Writers who enjoy creating parody—novels, short stories, plays, screenplays, or poems—know how important it is to pay careful attention to copyright infringement. Parody is a literary style that uses elements from a well-known work to create a brand-new work—one that obviously calls to mind the original—and although this seems to be in violation of copyright law, parodies and spoofs are protected by law as long as they adhere to certain rules.
Suppose you’ve written a poem that brings to mind the work of Edgar Allan Poe in a mocking sort of way, and you’re worried about fair use. If your poem is an original creation—based broadly on the style of Poe’s work—your parody should be protected. You may legally write a parody of Little House on the Prairie, perhaps titled Little Mouse on the Ferry, but you may not publish (and sell) a spinoff of the original. In other words, you can’t legally write a continuation of the last book of the series featuring Laura Ingalls Wilder, et al.
What is a parody?
In literary terms, a parody is a form of satire that imitates the characteristic style of another author or work in an exaggerated fashion for comic effect. The aim is to criticize or mock the original work in a humorous way.
What is fair use?
Fair use is a US Copyright Act provision that allows certain types of use of a copyrighted work. Parody is considered fair use when it is an entirely new and original work that imitates another work in order to ridicule or criticize it. But the parody must use only enough of the original work to “call to mind” the parodied work in order to be considered fair use.
What’s the difference between a parody and a satire?
Satire is a literary technique of writing that ridicules its subject (people, institutions, society in general), and its intention is not so much entertainment as making a political or social statement. Satire uses recognizable elements from an original work to make fun of something else. It does not necessarily have to be humorous, and, in fact, satires are often tragic. If the satire is humorous, it tends to be subtle, with liberal doses of irony and deadpan humor.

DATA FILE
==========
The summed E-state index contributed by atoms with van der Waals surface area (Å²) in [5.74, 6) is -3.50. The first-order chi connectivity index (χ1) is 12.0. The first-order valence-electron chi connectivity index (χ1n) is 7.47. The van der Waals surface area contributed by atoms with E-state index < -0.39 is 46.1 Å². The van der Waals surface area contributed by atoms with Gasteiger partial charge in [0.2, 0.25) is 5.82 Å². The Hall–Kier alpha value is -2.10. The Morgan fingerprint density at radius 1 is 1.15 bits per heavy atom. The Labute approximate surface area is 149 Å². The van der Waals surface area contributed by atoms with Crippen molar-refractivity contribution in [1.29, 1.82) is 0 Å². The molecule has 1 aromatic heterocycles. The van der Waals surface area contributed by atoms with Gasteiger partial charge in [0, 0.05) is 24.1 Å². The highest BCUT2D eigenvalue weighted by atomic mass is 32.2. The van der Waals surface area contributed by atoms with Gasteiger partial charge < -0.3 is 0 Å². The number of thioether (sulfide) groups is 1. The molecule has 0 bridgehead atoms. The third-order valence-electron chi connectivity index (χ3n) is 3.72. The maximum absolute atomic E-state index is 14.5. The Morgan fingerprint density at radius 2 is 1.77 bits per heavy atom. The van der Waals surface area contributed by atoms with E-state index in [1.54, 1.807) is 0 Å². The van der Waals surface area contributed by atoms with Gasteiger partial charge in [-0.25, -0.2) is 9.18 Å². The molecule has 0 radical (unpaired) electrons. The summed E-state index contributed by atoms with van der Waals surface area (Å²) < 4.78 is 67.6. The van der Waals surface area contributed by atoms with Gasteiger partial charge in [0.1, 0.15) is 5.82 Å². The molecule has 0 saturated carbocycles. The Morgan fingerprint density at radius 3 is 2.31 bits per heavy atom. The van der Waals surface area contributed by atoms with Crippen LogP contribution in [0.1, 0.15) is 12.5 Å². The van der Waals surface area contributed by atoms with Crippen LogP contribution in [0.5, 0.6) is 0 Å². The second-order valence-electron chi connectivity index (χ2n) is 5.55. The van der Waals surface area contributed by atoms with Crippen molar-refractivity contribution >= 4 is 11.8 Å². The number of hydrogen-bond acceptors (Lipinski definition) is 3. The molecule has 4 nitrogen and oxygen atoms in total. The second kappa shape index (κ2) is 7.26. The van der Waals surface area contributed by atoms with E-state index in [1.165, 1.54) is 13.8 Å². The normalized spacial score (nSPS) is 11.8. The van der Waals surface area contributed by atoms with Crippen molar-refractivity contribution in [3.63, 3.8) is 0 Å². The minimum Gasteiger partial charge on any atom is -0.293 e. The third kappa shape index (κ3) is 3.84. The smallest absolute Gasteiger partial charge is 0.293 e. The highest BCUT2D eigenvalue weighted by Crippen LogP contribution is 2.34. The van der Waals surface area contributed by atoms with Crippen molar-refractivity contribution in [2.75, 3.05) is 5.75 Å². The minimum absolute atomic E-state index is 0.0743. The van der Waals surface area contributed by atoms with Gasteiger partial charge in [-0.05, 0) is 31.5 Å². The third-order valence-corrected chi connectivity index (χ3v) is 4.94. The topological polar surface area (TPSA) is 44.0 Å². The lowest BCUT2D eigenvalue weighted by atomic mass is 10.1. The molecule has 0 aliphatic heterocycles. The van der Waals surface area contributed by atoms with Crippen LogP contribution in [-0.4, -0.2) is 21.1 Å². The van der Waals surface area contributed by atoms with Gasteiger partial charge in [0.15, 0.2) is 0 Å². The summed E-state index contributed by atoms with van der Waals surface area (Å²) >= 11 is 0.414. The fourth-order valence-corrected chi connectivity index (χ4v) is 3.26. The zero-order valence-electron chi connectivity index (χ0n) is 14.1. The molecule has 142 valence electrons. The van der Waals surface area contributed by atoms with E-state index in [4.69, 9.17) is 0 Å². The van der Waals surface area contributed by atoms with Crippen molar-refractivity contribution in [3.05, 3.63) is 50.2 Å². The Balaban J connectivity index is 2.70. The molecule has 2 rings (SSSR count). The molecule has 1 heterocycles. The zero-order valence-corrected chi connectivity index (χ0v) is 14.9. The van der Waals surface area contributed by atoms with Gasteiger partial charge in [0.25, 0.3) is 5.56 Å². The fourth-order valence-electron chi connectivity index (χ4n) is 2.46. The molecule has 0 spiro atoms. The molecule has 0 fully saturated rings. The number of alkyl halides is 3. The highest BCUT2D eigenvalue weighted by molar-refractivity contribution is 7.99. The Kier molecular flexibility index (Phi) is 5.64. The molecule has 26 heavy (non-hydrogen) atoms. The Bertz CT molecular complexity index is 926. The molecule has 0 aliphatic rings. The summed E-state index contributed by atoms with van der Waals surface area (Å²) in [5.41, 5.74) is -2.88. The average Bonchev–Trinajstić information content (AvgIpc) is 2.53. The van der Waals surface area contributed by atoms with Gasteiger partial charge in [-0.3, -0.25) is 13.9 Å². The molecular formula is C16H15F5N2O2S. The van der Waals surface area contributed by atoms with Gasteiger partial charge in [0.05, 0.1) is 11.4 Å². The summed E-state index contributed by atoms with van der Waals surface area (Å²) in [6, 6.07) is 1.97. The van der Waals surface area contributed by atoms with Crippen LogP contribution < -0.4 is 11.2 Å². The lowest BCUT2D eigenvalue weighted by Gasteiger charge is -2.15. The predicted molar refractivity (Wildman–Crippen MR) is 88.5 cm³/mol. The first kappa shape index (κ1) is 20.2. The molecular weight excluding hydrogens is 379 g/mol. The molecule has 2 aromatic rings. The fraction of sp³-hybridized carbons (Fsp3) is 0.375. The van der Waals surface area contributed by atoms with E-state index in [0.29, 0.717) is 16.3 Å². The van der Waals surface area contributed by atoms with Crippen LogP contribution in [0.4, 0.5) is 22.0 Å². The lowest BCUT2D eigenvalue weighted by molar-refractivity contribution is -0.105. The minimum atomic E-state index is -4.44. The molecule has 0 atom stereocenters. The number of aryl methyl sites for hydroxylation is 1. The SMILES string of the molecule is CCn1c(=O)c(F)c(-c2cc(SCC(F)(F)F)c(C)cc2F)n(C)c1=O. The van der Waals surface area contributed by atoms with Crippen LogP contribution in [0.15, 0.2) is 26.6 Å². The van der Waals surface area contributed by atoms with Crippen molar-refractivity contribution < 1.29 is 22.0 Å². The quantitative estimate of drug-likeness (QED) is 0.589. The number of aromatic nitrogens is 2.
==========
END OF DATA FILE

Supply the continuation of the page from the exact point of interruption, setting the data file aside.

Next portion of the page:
In the courts, parody and satire are separate elements. The parody must fall under acceptable fair use provisions to avoid copyright infringement, and it must be an original, new work that can stand alone. Satire does not necessarily involve a substantial change to the original subjects (people, institutions, etc.).
What’s the difference between parody and fan fiction?
Fan fiction is different from parody as the author tries to stay true to the original work and copies necessary elements of the original. Most fan fiction writers do not try to sell their work and generally share it freely over the Internet. A Harry Potter fan may want to create new stories as a spinoff of the original novels, and as long as the writer doesn’t try to sell or profit from the work, it is protected by copyright law.
Learn more: Fan Fiction: Should You List Fan Fiction Awards And Publications In Your Writing Bio?
How do I protect my parody?
Pay careful attention to the characters and scenes you create in your parody to be sure they are original, and make sure your wording and descriptions are your own. Remember, a parody should “bring to mind” the original, not copy it.
NOTE: Writer’s Relief is an author’s submission service. We help writers by managing their submissions to literary agents and editors. We offer our writers information about legal and copyright issues, but we do not offer legal advice. Consult a lawyer if you have concerns about the legality of your parody.
QUESTION: Have you ever written a parody? What current event would you like to see lampooned?